• Yeah, I think I’m just going to add a fan..

  • Where did you get the heatsink?

  • I got it in ebay for like 5 bucks. It matches the size of the LED base so I figured it was perfect but I hadn’t realized how much heat these things generate.

  • I just added a fan and the temperature at the back of the heat sink is down to 57C.

  • Fan failed. 🙂

  • Hey Darcy, yea my daughter took the pic and uploaded to her fb account so here it is on my public server. I run a fax broadcast service so that’s why it’s hosted there. Anyway it’s a great lamp but does need a fan. This is a pic of it wired up with only cpu heat sink. I did install the fan and put the led in a coffee can kinda like a stage light attached to mic stand with a flexy gooseneck. It’s so bright it burnt my left eye a little bit before i put it in the coffee can. I had to wear an eye patch for a couple of days. But when i’m building a giant rack mount server and putting in big long telephony cards and tons of little jumpers and connectors everywhere it’s great. These rack mounts are so big it’ls almost like working in a cave but the led lamp easily illuminates everything. No more having to hold a flashlight or move a little lamp around. I’ll post a pic of the finished product after i paint it up some. http://b2bfax.net/images/tbl01.jpg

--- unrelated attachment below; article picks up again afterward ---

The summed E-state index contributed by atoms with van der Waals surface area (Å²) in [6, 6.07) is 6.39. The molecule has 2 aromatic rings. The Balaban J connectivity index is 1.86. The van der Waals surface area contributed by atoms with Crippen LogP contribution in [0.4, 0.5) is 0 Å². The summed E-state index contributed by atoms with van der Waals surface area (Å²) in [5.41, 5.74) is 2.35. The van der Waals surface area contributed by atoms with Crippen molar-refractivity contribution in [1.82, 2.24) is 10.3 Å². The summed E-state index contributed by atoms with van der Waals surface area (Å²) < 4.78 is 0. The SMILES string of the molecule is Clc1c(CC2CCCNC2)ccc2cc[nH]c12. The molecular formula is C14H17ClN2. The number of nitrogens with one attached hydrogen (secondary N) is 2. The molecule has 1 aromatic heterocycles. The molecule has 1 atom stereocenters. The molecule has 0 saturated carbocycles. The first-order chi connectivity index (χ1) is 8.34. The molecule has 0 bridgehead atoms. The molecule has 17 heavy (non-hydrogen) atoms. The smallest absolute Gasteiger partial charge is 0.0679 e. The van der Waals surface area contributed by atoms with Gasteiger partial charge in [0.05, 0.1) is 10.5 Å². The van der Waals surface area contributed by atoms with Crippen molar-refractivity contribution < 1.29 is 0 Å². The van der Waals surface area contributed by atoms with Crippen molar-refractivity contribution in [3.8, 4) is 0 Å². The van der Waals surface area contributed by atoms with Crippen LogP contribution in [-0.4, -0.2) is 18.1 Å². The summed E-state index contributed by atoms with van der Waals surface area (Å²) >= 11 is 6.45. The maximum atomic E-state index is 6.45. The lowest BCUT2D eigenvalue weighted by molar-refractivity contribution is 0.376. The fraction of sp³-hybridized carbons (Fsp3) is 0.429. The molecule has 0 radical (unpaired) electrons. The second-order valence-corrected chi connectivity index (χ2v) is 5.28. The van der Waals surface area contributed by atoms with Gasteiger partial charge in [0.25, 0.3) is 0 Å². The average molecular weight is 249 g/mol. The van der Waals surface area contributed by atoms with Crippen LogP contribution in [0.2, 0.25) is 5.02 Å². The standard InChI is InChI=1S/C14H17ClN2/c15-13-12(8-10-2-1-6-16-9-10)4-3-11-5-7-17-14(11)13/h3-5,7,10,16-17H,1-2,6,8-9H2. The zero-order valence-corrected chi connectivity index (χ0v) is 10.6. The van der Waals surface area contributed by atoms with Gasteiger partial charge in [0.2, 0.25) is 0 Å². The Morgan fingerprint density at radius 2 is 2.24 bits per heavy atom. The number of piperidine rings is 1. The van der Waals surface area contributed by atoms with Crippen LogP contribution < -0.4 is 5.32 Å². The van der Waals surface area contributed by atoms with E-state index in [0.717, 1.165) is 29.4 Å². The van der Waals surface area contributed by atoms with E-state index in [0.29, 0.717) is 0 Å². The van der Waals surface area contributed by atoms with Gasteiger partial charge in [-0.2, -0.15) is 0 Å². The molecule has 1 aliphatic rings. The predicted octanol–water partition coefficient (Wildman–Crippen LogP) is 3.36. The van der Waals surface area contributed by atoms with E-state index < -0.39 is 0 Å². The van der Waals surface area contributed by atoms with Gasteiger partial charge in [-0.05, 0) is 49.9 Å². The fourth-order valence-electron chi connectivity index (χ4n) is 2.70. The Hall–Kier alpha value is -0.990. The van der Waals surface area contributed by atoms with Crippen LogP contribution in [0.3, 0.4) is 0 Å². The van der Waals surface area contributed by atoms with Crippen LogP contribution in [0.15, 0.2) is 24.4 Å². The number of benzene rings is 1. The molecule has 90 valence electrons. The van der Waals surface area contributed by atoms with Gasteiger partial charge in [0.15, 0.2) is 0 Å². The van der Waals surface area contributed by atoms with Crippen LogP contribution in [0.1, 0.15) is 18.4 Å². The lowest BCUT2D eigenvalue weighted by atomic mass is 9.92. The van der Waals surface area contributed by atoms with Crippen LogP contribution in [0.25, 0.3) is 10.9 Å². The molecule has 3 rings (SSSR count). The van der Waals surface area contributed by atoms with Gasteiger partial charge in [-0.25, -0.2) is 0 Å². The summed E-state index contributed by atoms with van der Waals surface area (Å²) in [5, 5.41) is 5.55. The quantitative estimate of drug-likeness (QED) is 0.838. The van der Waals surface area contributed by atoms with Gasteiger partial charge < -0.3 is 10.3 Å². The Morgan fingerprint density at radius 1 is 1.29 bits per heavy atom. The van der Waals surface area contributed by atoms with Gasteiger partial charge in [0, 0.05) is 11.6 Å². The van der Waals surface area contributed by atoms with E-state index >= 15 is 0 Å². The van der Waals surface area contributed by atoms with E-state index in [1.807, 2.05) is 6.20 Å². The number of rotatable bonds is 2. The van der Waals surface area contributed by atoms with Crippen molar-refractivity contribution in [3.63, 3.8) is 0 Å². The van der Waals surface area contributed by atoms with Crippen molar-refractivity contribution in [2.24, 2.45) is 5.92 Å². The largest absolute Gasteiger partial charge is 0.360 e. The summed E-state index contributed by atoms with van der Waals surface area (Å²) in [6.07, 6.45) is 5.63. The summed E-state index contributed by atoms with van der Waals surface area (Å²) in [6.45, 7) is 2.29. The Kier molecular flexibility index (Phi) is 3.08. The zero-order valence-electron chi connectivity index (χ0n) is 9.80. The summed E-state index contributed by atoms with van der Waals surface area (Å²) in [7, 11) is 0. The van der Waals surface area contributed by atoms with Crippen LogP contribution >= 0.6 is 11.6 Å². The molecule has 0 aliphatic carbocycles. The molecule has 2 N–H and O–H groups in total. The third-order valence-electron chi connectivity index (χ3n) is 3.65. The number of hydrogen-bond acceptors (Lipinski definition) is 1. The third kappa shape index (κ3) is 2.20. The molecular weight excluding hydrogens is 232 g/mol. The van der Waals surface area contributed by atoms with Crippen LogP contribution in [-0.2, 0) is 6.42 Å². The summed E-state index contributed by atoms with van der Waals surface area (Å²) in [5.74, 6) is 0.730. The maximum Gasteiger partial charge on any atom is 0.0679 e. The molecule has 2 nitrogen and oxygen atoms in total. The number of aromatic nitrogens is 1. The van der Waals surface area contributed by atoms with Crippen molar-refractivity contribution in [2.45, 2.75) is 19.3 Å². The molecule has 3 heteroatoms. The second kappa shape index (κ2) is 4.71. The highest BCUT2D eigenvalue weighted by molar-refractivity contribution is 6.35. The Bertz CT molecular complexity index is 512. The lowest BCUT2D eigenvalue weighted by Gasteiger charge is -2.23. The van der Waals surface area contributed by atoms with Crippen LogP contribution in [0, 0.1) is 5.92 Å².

• Thanks, I see the picture that’s just the light but I can’t see the lamp itself..

  • Sorry, i don’t take too many pics during the process cause i don’t have a cam on my phone but once it’s done i will. here is a pic of my desklamp using peach can that is very similar except the LED module uses a bigger coffee can. http://b2bfax.net/images/deskLamp1.jpg i use this desklamp everynight and it’s great because it uses about 3 Watts. it’s arduino controlled with a PWM dimmer. we are getting so efficient the electric company came by yesterday to check the meter and transformers outside our office.

Leave a Reply

Your email address will not be published. Required fields are marked *